We conducted this cluster randomized controlled trial from May 2004 to May 2005 in Uttar Pradesh, a state in northern India with a population of 170 million.20 Of the 70 districts in this state, we focused on 21 central, central-eastern, and southern districts in which we have previously conducted surveys. Districts consist of approximately 14 blocks and each block consists of about 65 village clusters. From a comprehensive list of blocks and village clusters, we used a random-number generator to randomly select 1 block within each district and then randomly select 5 village clusters within each block. We then randomly assigned districts to intervention and control arms. By randomly selecting only 5 village clusters of about 1000 in each district, we spread the selection of 105 village clusters over 21 districts to minimize any potential for contamination between intervention and control villages. Although the districts were adjacent to one another, no 2 blocks were adjacent to each other and the village clusters were far apart. Travel between them would be difficult. A village cluster (also referred to as a gram panchayat) is the smallest unit of government and consists of approximately 1 to 3 adjacent villages that elect a local head and council members. There are on average 956 village clusters per district. Each village cluster included in the study had on average 409 households and an average population of 2343.20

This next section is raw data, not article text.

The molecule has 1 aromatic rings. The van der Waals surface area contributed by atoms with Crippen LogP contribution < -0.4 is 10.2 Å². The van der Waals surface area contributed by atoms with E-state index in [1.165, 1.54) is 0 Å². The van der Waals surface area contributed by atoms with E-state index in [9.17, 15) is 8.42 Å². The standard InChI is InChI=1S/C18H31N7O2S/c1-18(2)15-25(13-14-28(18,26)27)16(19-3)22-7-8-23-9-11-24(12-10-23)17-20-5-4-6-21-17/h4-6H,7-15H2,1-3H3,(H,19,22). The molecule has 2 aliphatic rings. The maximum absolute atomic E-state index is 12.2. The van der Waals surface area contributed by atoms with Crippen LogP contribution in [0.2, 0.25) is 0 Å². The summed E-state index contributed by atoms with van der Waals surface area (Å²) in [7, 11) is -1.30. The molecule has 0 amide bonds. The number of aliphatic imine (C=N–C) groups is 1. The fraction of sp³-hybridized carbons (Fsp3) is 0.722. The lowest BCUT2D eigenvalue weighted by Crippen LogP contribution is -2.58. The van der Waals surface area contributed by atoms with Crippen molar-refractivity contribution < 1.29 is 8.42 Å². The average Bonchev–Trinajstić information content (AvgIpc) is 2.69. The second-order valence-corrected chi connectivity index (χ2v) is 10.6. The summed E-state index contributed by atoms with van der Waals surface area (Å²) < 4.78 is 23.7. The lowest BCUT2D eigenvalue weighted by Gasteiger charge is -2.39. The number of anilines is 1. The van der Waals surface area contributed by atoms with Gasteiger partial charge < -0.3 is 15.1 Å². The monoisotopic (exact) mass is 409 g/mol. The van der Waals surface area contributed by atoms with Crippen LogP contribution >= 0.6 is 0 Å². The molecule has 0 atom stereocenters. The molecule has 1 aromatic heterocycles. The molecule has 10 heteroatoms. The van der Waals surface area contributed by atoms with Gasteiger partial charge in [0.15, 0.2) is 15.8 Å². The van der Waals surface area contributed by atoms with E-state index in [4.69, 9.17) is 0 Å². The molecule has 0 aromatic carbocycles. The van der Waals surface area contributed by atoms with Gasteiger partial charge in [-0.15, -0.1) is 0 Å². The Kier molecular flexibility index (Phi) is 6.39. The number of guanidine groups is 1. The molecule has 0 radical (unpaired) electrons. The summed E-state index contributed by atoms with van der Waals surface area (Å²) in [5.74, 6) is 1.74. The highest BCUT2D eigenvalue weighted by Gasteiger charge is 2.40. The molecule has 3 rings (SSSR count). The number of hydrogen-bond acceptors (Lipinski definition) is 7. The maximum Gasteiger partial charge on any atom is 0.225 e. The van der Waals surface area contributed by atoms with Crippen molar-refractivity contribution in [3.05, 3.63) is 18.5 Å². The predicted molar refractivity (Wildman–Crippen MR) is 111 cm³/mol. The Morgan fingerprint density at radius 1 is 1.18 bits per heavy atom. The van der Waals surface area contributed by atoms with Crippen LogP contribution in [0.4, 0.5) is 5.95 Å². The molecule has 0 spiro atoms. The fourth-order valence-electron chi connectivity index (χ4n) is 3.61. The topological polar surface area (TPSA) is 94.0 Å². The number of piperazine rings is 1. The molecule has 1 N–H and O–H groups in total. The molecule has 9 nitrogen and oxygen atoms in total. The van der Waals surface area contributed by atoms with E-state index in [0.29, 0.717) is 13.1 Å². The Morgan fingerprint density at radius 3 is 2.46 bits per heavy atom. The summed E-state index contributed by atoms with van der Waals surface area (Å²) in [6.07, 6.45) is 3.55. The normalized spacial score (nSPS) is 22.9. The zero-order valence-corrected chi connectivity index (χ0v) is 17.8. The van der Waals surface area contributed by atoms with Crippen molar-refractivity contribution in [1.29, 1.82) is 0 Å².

The districts were all drawn from a single state, and availability of and access to health and education services are largely determined by policy at the state level. The population is ethnically the same and similar in culture. The population speaks a single language, Hindi.